The theory of money assumes decentralized bilateral exchange and excludes centralized multilateral exchange. However, endogenizing the exchange process is critical for understanding the conditions that support the use of money. We develop a "traveling game"to study the emergence of decentralized and centralized exchange, theoretically and experimentally. Players located on separate islands can either trade locally, or pay a cost to trade elsewhere, so decentralized and centralized markets can both emerge in equilibrium. The former minimize trade costs through monetary exchange; the latter maximizes overall surplus through nonmonetary exchange. Monetary trade emerges when coordination is problematic, whereas centralized trade emerges otherwise. This shows that to understand the emergence of money it is important to amend standard theory such that the market structure is endogenized.
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Acknowledgments: We thank Co-Editor Imran Rasul and four anonymous referees for many helpful suggestions and comments that substantially improved this study from an earlier version. We also thank A. Baron, A. Chachmon, I. Feder, U. Rochev, O. Stegmann and, especially, I. Dekel, for research and programming assistance, as well as seminar participants at the Technical University of Berlin, GATE-Lyon, and participants at the 2013 and 2015 SAET Meetings, the 2015 and 2018 ESA International Meetings, and the 8th International Workshop on Theoretical and Experimental Macroeconomics for comments. D. Goldberg and A. Weiss gratefully acknowledge research support from the Israel Science Foundation (grant No. 1004/11). Weiss is a Research Fellow at IZA. E-mail: email@example.com (Camera); firstname.lastname@example.org (Goldberg); Avi.Weiss@biu.ac.il (Weiss)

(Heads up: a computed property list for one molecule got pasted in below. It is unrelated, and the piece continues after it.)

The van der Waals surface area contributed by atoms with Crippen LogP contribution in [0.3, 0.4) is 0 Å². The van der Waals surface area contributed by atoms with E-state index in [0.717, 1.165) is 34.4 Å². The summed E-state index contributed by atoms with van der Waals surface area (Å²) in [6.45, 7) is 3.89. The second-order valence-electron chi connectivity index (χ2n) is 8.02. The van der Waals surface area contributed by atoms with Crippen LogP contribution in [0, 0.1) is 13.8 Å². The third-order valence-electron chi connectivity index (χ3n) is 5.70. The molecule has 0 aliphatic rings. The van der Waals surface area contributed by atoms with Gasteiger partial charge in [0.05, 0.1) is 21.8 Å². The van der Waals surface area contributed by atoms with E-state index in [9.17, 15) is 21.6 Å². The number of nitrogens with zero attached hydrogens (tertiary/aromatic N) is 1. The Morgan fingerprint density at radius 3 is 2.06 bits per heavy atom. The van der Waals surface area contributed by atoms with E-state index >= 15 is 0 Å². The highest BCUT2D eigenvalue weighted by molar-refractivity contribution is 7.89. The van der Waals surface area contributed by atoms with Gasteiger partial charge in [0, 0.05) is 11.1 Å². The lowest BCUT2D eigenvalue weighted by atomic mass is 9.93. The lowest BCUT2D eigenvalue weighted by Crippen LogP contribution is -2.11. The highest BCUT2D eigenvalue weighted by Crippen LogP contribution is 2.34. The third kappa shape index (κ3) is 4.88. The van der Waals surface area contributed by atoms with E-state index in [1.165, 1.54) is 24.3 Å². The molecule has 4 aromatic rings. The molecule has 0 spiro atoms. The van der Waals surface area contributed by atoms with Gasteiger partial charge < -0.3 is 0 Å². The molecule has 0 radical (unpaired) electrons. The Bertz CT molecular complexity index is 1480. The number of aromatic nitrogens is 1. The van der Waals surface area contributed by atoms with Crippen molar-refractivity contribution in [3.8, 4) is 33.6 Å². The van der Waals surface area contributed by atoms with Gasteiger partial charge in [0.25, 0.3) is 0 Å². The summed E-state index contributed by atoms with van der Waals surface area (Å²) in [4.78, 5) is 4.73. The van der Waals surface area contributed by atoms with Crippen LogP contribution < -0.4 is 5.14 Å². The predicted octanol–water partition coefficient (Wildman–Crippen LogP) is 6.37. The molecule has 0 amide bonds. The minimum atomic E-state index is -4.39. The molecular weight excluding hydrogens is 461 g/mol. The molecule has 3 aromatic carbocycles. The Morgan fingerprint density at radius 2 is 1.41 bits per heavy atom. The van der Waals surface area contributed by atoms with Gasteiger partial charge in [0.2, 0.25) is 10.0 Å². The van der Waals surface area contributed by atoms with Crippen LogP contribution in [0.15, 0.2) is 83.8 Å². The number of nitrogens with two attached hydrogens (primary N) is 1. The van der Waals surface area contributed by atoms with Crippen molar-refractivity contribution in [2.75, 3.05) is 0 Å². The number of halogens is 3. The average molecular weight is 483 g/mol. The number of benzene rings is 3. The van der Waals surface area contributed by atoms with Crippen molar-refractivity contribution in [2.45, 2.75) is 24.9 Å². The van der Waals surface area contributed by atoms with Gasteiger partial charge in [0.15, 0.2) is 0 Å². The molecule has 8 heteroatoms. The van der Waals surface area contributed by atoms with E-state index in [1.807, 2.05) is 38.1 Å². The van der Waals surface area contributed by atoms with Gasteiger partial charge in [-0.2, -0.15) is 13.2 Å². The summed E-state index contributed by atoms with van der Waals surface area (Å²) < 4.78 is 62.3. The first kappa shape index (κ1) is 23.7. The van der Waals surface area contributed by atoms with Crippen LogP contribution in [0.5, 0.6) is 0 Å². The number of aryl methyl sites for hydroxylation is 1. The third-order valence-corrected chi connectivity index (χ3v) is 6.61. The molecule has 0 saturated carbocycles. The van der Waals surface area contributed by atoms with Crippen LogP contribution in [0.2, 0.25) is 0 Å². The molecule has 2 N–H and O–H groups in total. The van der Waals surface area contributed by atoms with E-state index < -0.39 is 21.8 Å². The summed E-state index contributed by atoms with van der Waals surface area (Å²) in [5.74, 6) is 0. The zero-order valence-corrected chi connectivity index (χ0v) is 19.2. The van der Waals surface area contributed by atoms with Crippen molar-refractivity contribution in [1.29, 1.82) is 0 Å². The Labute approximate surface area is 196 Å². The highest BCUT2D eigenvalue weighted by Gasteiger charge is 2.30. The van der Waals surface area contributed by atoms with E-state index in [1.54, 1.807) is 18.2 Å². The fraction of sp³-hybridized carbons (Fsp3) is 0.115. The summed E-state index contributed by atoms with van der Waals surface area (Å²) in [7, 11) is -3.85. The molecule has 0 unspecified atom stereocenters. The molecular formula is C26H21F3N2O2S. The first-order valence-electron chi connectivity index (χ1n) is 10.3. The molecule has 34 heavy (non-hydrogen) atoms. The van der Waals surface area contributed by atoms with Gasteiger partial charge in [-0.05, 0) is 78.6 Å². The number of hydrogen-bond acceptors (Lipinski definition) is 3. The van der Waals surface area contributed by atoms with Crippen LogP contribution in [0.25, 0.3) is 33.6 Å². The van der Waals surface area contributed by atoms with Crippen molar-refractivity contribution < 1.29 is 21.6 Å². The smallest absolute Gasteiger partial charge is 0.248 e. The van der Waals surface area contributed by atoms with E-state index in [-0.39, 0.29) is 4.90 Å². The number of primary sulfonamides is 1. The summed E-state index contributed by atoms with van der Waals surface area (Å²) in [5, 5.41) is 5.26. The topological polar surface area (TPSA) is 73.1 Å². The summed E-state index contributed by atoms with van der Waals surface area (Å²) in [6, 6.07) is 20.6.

© 2019 The Author(s) 2019. Published by Oxford University Press on behalf of European Economic Association.